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Indicators of Nicotine Addiction Among Women-United States, 1991 to 1992

Indicators of Nicotine Addiction Among Women-United States, 1991 to 1992

An estimated 22 million US women were current smokers in 1993; of these, 73% wanted to quit smoking [1]. However, attempts to quit smoking and to remain abstinent are hindered by nicotine addiction and by the subsequent effects of nicotine withdrawal [2]. To assess the prevalence of selected indicators of nicotine addiction among U.S. women, Centers for Disease Control (CDC) analyzed data from the National Household Survey on Drug Abuse (NHSDA) in 1991 and 1992 [3]. This report presents the findings of the analysis.

The NHSDA is a household survey of a nationally representative sample of the civilian, noninstitutionalized U.S. population. Combined data from the 1991 and 1992 surveys (n = 7,137) were used to estimate the prevalences of four indicators of nicotine addiction among women who smoke. Information about these indicators was based on responses to four questions; current smokers (defined as persons who had ever smoked 100 cigarettes and had smoked during the 30 days preceding the survey) were asked whether, during the 12 months preceding the survey, they:

1. Felt they needed or were dependent on cigarettes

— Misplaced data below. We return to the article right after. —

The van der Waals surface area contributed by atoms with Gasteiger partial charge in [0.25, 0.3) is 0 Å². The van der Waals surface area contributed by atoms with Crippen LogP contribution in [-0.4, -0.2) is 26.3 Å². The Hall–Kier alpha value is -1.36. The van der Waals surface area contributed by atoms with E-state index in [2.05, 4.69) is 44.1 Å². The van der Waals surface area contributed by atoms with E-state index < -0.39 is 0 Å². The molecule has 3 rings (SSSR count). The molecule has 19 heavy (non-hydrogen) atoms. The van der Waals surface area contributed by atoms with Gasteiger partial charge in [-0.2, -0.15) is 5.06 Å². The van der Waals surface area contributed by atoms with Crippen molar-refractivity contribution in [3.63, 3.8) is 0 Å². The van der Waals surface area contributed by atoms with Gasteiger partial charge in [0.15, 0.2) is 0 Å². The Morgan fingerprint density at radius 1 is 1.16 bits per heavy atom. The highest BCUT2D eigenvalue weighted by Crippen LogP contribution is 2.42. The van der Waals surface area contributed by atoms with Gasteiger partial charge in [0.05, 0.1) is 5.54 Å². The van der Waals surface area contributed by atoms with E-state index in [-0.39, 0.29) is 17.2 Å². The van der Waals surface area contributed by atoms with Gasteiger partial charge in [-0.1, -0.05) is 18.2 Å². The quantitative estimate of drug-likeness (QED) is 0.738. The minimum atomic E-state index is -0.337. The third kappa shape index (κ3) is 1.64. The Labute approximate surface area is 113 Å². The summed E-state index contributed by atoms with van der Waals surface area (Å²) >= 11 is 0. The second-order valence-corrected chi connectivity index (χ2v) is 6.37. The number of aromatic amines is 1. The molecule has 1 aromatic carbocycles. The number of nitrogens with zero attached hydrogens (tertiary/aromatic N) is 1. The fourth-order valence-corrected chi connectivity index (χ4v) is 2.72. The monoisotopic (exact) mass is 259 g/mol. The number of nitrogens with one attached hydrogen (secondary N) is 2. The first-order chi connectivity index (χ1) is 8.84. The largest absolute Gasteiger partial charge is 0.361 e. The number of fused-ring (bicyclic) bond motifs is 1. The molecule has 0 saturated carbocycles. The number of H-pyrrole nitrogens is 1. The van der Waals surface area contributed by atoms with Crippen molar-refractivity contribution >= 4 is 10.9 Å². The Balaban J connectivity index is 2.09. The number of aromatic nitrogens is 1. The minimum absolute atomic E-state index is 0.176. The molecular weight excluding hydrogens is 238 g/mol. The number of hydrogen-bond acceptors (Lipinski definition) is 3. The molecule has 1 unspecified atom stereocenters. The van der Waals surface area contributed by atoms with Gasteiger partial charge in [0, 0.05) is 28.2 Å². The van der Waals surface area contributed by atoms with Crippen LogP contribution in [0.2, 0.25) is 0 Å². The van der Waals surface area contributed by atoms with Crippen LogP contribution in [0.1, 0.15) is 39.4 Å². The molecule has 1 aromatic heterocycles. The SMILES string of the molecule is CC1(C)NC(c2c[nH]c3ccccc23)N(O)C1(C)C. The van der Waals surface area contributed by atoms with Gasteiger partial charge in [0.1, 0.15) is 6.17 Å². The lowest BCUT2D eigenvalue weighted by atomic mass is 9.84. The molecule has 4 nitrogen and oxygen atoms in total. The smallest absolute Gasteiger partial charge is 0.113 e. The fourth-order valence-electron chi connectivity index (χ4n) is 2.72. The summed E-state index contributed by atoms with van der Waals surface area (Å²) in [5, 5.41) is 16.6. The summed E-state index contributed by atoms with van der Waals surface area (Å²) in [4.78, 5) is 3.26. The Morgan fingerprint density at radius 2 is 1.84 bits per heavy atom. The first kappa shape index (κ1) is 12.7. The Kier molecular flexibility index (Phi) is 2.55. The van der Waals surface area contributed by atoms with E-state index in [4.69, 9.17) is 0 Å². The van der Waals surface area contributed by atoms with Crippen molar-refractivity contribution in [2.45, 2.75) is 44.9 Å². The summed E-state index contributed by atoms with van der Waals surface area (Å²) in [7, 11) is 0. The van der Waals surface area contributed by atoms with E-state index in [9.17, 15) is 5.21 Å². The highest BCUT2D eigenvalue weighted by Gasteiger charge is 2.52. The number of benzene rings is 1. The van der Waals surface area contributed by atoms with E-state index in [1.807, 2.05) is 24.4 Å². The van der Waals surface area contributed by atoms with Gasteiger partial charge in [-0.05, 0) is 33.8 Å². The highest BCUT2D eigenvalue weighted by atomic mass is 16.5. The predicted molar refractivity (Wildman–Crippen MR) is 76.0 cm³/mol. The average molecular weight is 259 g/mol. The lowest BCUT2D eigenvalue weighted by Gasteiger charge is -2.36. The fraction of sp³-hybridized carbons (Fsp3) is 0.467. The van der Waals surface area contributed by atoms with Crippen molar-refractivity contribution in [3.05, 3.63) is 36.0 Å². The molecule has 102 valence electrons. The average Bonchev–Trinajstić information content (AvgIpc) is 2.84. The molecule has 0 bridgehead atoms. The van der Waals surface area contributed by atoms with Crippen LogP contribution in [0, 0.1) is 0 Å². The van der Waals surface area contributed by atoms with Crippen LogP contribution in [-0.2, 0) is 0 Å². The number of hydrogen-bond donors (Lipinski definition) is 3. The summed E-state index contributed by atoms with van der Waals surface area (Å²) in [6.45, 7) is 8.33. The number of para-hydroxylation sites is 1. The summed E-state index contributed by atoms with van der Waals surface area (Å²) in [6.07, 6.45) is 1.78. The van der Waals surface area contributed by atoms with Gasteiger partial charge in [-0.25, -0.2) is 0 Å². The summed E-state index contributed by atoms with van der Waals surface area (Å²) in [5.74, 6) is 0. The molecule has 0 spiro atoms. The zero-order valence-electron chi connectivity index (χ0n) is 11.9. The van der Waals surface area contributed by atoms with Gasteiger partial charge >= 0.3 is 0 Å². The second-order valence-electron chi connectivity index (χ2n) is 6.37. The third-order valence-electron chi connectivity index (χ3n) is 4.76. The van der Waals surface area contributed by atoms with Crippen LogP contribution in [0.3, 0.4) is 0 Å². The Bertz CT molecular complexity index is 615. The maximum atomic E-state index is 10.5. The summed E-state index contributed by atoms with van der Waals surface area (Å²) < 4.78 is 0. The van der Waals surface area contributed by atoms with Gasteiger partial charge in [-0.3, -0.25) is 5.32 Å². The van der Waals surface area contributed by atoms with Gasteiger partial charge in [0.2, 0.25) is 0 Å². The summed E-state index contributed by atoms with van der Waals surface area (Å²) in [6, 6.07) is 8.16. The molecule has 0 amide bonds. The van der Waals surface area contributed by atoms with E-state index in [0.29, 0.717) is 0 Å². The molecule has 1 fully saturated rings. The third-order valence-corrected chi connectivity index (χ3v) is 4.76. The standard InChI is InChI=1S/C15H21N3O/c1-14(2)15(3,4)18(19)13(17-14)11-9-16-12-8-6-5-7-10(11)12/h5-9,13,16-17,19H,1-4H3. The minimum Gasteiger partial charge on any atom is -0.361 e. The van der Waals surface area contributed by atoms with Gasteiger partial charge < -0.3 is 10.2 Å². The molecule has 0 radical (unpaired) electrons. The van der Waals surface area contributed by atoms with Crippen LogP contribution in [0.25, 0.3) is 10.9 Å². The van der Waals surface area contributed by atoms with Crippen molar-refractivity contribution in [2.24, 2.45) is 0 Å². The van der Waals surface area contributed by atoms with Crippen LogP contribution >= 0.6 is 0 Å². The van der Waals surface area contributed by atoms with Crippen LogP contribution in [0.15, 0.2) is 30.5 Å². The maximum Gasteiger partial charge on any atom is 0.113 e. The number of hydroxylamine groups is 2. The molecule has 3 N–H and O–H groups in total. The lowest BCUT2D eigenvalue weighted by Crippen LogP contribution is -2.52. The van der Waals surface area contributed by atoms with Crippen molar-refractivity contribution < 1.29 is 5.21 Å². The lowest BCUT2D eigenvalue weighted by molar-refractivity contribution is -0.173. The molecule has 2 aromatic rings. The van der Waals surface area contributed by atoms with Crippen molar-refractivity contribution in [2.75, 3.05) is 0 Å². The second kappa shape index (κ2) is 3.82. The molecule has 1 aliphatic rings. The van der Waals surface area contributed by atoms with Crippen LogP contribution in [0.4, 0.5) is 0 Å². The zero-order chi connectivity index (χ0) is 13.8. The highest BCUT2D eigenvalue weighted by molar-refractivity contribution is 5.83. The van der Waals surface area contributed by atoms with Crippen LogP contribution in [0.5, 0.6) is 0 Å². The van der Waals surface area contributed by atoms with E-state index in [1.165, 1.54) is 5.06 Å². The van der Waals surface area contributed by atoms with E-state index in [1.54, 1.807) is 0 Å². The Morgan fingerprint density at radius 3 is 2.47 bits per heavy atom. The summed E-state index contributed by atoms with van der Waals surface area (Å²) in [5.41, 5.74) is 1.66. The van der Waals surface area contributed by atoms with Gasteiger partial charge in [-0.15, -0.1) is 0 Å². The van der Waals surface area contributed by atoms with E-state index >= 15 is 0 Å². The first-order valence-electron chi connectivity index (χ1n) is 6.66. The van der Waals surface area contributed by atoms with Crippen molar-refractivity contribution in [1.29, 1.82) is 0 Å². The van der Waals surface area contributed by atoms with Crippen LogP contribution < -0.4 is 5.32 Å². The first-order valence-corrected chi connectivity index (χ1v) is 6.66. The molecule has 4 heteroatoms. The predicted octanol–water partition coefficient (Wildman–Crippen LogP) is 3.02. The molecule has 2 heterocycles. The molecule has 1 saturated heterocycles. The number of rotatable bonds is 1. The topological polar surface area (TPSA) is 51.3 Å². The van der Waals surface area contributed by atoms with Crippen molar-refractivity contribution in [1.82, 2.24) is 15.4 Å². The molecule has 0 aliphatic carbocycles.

2. Needed larger amounts (more cigarettes) to get the same effect

3. Felt unable to cut down on their use even though they tried

4. Had withdrawal symptoms, that is, felt sick because they stopped or cut down on cigarette use.

The analysis of "unable to cut down" (n = 4,422) and "felt sick" (n = 4,646) was restricted to persons who reported trying to reduce their use of cigarettes during the preceding 12 months. In addition, for the indicator "unable to cut down," because of the question design, respondents who reported not trying to reduce any drug use during the preceding 12 months (n = 224) also were excluded. Because the likelihood of daily smoking and the intensity of smoking (ie, number of cigarettes smoked per day) varies directly with age, respondents were classified into two age groups: 12- to 24-year-olds and 25-year-olds and older.

Among female smokers in both age groups, 75% reported feeling dependent on cigarettes. The prevalence of feeling dependent varied directly with intensity of smoking; among those who smoked 6 to 15 cigarettes per day, 80.6% of those aged 12 to 24 years, and 76.1% of those aged 25 years and older reported feeling dependent on cigarettes. Female smokers aged 12 to 24 years were more likely to report needing more cigarettes to attain the same effect than were those aged 25 years and older (18.0% vs 13.2%). Among those who had tried to reduce smoking during the preceding 12 months, 81.5% of 12- to 24-year-olds, and 77.8% of 25-year-olds and older reported being unable to do so. Even among those who smoked 6 to 15 cigarettes per day, inability to reduce smoking was reported by 82.6% of 12- to 24-year-olds, and 73.8% of the 25-year-olds and older. Of all female smokers aged 12 years and older, 35.4% reported withdrawal symptoms (ie, feeling sick) when they tried to reduce their smoking.

Females in both the younger and older age groups were equally likely to report at least one of the four indicators of nicotine addiction (81.2% and 79.4%, respectively). Even among females who smoked five or fewer cigarettes per day, 63.1% of those aged 12 to 24 years, and 53% of those aged 25 years and older reported one or more of these indicators.